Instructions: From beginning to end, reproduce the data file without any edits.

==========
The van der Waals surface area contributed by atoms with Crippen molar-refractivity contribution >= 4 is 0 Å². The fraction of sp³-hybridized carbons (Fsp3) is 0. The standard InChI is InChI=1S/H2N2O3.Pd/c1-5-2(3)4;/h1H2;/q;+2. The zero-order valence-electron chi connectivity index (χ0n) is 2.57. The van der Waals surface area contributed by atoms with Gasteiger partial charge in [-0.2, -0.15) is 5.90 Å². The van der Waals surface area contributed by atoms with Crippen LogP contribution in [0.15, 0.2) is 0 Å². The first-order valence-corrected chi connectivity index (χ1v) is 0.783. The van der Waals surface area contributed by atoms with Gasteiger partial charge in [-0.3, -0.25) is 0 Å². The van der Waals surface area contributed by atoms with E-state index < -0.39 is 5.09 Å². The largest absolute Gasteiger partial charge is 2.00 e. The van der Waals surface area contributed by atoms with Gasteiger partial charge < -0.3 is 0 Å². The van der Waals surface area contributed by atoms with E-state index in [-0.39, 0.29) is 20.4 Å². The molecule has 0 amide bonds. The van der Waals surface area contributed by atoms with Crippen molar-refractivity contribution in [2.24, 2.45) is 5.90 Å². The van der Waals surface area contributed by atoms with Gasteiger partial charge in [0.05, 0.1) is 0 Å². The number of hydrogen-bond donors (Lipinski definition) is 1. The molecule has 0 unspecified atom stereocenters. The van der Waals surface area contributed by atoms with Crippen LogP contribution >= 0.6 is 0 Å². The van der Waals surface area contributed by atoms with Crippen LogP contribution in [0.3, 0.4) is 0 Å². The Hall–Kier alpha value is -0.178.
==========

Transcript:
The van der Waals surface area contributed by atoms with Crippen molar-refractivity contribution >= 4 is 0 Å². The fraction of sp³-hybridized carbons (Fsp3) is 0. The standard InChI is InChI=1S/H2N2O3.Pd/c1-5-2(3)4;/h1H2;/q;+2. The zero-order valence-electron chi connectivity index (χ0n) is 2.57. The van der Waals surface area contributed by atoms with Gasteiger partial charge in [-0.2, -0.15) is 5.90 Å². The van der Waals surface area contributed by atoms with Crippen LogP contribution in [0.15, 0.2) is 0 Å². The first-order valence-corrected chi connectivity index (χ1v) is 0.783. The van der Waals surface area contributed by atoms with Gasteiger partial charge in [-0.3, -0.25) is 0 Å². The van der Waals surface area contributed by atoms with E-state index < -0.39 is 5.09 Å². The largest absolute Gasteiger partial charge is 2.00 e. The van der Waals surface area contributed by atoms with Gasteiger partial charge < -0.3 is 0 Å². The van der Waals surface area contributed by atoms with E-state index in [-0.39, 0.29) is 20.4 Å². The molecule has 0 amide bonds. The van der Waals surface area contributed by atoms with Crippen molar-refractivity contribution in [2.24, 2.45) is 5.90 Å². The van der Waals surface area contributed by atoms with Gasteiger partial charge in [0.05, 0.1) is 0 Å². The number of hydrogen-bond donors (Lipinski definition) is 1. The molecule has 0 unspecified atom stereocenters. The van der Waals surface area contributed by atoms with Crippen LogP contribution >= 0.6 is 0 Å². The van der Waals surface area contributed by atoms with Crippen LogP contribution in [0.3, 0.4) is 0 Å². The Hall–Kier alpha value is -0.178.